Dual coding theory is a general theory of cognition and mind. It originated in the 1960s to explain the powerful effects that mental imagery has on memory, and it has been extended since to account for increasingly more mental phenomena. Dual coding theory has inspired much research and debate in psychology, and it has played a major role in stimulating a modern resurgence of interest in mental imagery and its role in mind. It has been described as “one of the most influential theories of cognition this century” (Marks, 1997). It has been directly applied to education in several fields. The major volumes that detail the theory, its extensions, and its empirical base are Paivio (1971, 1986, 1991, 2007), Paivio and Begg (1981), and Sadoski and Paivio (2001).

Dual coding theory is sometimes referred to as a theory of mental imagery, particularly visual imagery. However, the theory is more than that. From an historical perspective, it is the first systematic, scientific attempt to bridge two traditions in philosophy and psychology: the imagery tradition and the verbal tradition. The imagery tradition can be traced to the emphasis on concrete experience and thought in Aristotle, the Renaissance educators' slogan of “things not words,” the pragmatism of George Herbert Mead and John Dewey, and aspects of the cognitive revolution in modern psychology. The verbal tradition emphasized the abstract and can be traced to the idealist philosophy of Plato, Peter Ramus's epitome of linear verbal organization, Immanuel Kant's transcendental idealism, and the exclusive emphasis on language in behav-iorist psychology. The historical tension between these traditions is recounted in Yates (1966), Carruthers (1993), Paivio (1971, 2007), and Sadoski and Paivio (2001). The implications of bridging these two traditions are far reaching but remain controversial in the early 2000s.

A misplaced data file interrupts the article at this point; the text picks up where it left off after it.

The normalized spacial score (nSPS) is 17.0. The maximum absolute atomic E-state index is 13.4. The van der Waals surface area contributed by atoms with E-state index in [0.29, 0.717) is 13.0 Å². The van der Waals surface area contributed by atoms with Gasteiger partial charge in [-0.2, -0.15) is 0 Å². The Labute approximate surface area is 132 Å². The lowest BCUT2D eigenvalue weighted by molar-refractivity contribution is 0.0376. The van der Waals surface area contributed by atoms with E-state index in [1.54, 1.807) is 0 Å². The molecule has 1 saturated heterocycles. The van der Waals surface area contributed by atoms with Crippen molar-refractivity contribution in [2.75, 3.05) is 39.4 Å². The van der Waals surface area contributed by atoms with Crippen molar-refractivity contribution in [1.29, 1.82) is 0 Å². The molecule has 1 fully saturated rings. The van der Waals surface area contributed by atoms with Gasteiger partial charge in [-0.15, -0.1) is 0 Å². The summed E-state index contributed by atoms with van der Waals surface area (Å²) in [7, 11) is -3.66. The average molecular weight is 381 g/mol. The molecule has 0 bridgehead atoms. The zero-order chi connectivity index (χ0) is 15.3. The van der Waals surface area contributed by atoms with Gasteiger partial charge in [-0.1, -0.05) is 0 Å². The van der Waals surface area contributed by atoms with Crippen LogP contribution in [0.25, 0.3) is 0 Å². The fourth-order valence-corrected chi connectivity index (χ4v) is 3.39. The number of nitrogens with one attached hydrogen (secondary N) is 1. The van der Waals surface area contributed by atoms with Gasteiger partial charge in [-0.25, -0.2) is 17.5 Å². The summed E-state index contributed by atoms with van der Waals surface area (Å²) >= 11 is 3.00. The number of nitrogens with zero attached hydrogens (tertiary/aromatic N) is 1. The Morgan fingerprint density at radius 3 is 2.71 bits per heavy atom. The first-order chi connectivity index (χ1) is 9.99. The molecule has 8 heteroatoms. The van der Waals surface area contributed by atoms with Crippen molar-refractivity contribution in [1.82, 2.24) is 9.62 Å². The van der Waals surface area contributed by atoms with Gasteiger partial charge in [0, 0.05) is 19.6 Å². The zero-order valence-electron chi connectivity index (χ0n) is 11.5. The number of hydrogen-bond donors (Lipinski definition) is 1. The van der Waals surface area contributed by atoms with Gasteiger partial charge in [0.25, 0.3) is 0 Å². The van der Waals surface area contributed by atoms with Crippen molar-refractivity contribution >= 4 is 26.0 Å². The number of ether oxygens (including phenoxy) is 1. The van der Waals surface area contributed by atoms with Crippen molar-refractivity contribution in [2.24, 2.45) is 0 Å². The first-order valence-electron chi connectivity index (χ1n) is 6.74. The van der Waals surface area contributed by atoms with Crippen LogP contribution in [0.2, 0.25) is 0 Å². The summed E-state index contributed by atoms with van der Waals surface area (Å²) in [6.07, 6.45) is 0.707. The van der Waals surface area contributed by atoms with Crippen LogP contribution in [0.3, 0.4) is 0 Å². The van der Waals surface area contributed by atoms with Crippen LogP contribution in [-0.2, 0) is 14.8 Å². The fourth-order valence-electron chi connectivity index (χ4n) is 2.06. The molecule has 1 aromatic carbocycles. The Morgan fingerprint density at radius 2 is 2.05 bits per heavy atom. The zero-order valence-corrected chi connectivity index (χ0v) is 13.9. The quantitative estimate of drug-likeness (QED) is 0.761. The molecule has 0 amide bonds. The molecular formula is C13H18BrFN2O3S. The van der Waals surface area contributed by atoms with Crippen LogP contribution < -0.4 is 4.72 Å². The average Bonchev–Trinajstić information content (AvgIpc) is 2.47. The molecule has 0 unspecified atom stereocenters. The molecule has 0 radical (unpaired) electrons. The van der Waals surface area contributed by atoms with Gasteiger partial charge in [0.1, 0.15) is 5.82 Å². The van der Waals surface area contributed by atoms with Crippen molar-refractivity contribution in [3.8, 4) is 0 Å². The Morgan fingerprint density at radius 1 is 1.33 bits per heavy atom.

The core ideas of dual coding theory can be stated succinctly: The theory assumes that cognition involves the activity of two qualitatively different mental codes, a verbal code specialized for dealing with language in all its forms and a nonverbal code specialized for dealing with nonlinguistic objects and events in the form of mental images. These coding systems are separate but interconnected so that they can operate independently, in parallel, or through their interconnections. The linguistic, or verbal, code dominates in some tasks, the nonverbal code dominates in others, and both systems are frequently used together. The great diversity and flexibility of cognition all comes from activity within and between these codes. No deeper, abstract code is assumed.

Dual coding theory is based on the common assumption of a continuity between perception and memory. External experiences occur through the stimulation of people's senses and are encoded in memory traces that retain some of their original, concrete qualities as words and things. The theory is, therefore, multimodal because both verbal and nonverbal experiences can occur in different sense modalities, including vision, hearing, and touch (Braille) in the case of language, and all five senses in the case of mental images. Theories of working memory that propose different, modality-specific memory stores are generally consistent with dual coding theory. For example, the working memory theory of Baddeley and Hitch (1974) proposes a phonological loop for rehearsing inner speech and a visuospatial sketchpad for manipulating visual images. Dual coding theory assumes that long-term memory is modality specific as well.